• Devon – Topsham’s new community hub set to open – Exmouth Journal. “The two-storey building, in Nelson Close, is the culmination of years of consultation with businesses and residents, negotiations with Devon County Council over the transfer of Topsham Library and various fundraising events.” … “Among the services provided at the hub from Monday will be a new club for stroke survivors, a laundry and sewing service, care assisted bathing, a lunch club, Topsham Library services, IT training, a friendship group and defibrillator training sessions.”
  • Dundee – Talking ‘Bout Teddies – sharing the science of comfort in Dundee – SLIC. “About a year ago Dr Suzanne Zeedyk, a Developmental Psychologist, approached Leisure and Culture Libraries, asking whether we would consider working as partners on a new funding opportunity through Carnegie UK and the Wellcome Trust. We knew her by reputation, had heard her speak, and were aware of how enthusiastic, knowledgeable and passionate she is about early years, so we met for a chat. The initiative is called E8ngaging Libraries, and it is intended to support libraries to engage local people in imaginative and interactive projects exploring health and wellbeing. We shared lots of ideas – too many in fact – but eventually after lots of coffee, tea and scones, our project had a shape and also a name – Talking ‘Bout Teddies. We just needed Carnegie and Wellcome to buy into the idea of celebrating the importance of teddy bears. It was a bit ‘out there’ but we were adamant it was a project worth doing. Much to our delight, we were awarded the money, and the hard work and planning began in earnest.”
  • East Sussex – Volunteers Network committed to getting Pevensey Bay Library open – Eastbourne Herald. “The future is looking bright for Pevensey Bay Library with the Eastbourne Volunteers Network chosen to run it. Helen Burton, from the Network, said: “We aim to protect this valuable community asset and also add community hub services to the site, which we think will be transformational for the Parish. “
  • North Ayrshire – Closure of libraries ‘is to be considered’ – Largs and Millport. “MSP Jamie Greene voiced fears about potential closures in North Ayrshire.  Mr Greene, a list Conservative MSP for the west of Scotland, revealed that closure of some libraries was being considered in order to make savings.  But SNP councillor Alan Hill, who sits on the council working group responsible for libraries, today blamed ‘Tory Government austerity’ behind the budget problems, and said the council will do its ‘level best’ to continue the service.” … “He received a response highlighting that that savings of £177,291 in 2018-19 had been agreed as part of the council’s review of school and public library services – while a further £372,919 is being considered for 2019-20.  In total the planned savings amount to £550,210 while a further £532,469 reduction is being considered for community centre support funding.”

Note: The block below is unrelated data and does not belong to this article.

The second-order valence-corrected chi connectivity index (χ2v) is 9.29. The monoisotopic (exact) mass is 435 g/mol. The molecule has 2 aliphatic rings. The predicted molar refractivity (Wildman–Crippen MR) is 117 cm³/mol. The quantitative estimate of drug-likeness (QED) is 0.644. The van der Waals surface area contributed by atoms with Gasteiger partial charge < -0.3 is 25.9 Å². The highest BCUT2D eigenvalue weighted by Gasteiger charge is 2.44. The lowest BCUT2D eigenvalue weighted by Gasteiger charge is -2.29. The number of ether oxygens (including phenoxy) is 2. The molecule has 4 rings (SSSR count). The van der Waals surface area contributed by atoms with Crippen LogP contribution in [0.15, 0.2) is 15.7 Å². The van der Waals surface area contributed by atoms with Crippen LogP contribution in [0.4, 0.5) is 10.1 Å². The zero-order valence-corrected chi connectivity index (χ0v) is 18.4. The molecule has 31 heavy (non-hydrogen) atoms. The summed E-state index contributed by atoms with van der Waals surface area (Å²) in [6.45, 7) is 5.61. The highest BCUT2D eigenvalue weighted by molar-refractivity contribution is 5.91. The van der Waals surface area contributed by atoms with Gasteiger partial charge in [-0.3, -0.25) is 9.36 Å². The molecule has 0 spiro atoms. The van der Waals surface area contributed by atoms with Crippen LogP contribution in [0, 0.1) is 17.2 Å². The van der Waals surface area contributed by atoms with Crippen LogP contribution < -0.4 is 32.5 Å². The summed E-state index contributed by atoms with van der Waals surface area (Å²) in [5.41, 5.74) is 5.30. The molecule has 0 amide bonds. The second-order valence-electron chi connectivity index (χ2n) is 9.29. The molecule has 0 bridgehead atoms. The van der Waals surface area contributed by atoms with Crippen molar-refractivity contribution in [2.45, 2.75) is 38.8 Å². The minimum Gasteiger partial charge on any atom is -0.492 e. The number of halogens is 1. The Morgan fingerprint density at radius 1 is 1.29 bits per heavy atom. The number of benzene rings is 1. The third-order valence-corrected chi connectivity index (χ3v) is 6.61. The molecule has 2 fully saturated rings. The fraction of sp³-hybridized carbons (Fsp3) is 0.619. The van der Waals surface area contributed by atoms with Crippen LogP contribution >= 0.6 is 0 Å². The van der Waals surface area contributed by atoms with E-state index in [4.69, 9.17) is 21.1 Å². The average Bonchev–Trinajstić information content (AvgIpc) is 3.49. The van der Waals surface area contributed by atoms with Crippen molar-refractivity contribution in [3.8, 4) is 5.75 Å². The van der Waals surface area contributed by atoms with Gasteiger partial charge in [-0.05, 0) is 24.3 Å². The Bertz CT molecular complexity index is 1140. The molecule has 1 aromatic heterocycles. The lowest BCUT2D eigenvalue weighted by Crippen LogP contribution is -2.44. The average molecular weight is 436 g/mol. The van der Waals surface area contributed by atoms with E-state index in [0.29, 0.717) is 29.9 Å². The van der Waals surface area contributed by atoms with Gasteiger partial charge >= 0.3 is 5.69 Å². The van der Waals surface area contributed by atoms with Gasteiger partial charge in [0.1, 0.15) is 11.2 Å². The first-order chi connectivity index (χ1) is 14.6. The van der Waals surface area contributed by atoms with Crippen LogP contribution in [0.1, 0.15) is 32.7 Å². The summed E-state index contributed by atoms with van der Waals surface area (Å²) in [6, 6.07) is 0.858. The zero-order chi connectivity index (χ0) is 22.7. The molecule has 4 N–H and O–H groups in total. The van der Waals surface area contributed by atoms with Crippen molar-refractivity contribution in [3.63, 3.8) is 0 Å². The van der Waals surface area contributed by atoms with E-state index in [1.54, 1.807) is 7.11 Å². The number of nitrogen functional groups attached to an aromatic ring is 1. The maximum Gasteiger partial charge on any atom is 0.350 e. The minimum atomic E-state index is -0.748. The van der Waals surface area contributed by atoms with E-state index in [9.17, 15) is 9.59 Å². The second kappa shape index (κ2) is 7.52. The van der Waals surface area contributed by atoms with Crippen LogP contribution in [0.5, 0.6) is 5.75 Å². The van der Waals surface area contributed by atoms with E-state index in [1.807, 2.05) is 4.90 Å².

• North Yorkshire – E-book boom for libraries Keighley News. “Last year, the county’s libraries service issued more than 104,000 electronic books and e-audio books. When the scheme was introduced in 2010, just 4,000 issues were recorded in the first year. The service is now attracting over 200 new users every month. There are nearly 20,000 titles to choose from, covering fiction, non-fiction and children’s books.”
  • Northamptonshire – Library campaigners plead with Northamptonshire County Council to let group pay £1 peppercorn library rentNorthampton Chronicle. “NCC has asked for £35,000 annual rent from an independent group to run the Far Cotton library. The authority pays just £1 a year to rent the library from Northampton Borough Council.” [So Northamptonshire wants volunteers to pay 35,000 times more to sub-lease the library than they pay it to lease it – Ed.]. “Despite the Friends of Far Cotton Library making two notes of interest to Northamptonshire County Council, before March, the group said they couldn’t come up with a comprehensive business plan before the final deadline due to the extortionate running cost to rent the library facilities.”
  • Northamptonshire – Mum’s worries over Northamptonshire library closures – BBC. One minute video. “new mother Rachael Ball says she worries for other parents over plans to close 21 libraries in Northamptonshire.
  • St Helens – Artwork by Turner Prize nominee artist unveiled at two borough libraries – St Helens Star. “artwork by Turner Prize nominee artist Mark Titchner, giving a voice to refugees, is on display at two borough libraries until Monday. The artwork, at Eccleston and Haydock libraries was unveiled last week for Refugee Week and World Refugee Day and features thought-provoking text messages taken directly from the experiences of refugees and asylum seekers living in the UK.”
  • St Helens – Music, arts and performance in St Helens libraries – Libraries Taskforce. “The funding enables us to plan longer term, to continue to build audiences and to make our offer as accessible to as many people as possible. Our target audiences for our performance programme over the four years will be young people, families, disability arts and LGBT audiences, and existing theatre goers through a more mainstream offer.”
  • West Berkshire – New lease could see Wash Common Library open – Newbury Today. “The building has been closed since April 2017 after West Berkshire Council said it could no longer afford to run it. The closure was one of several measures taken by the local authority to save around £580,000 a year within the library service. However, there is now a glimmer of hope for the future. Newbury Town Council is considering an offer from the district council to lease the building for a nominal rent for five years. Following the closure of the library, a community group known as The Friends of Wash Common Library was formed, with the aim of restoring the service.”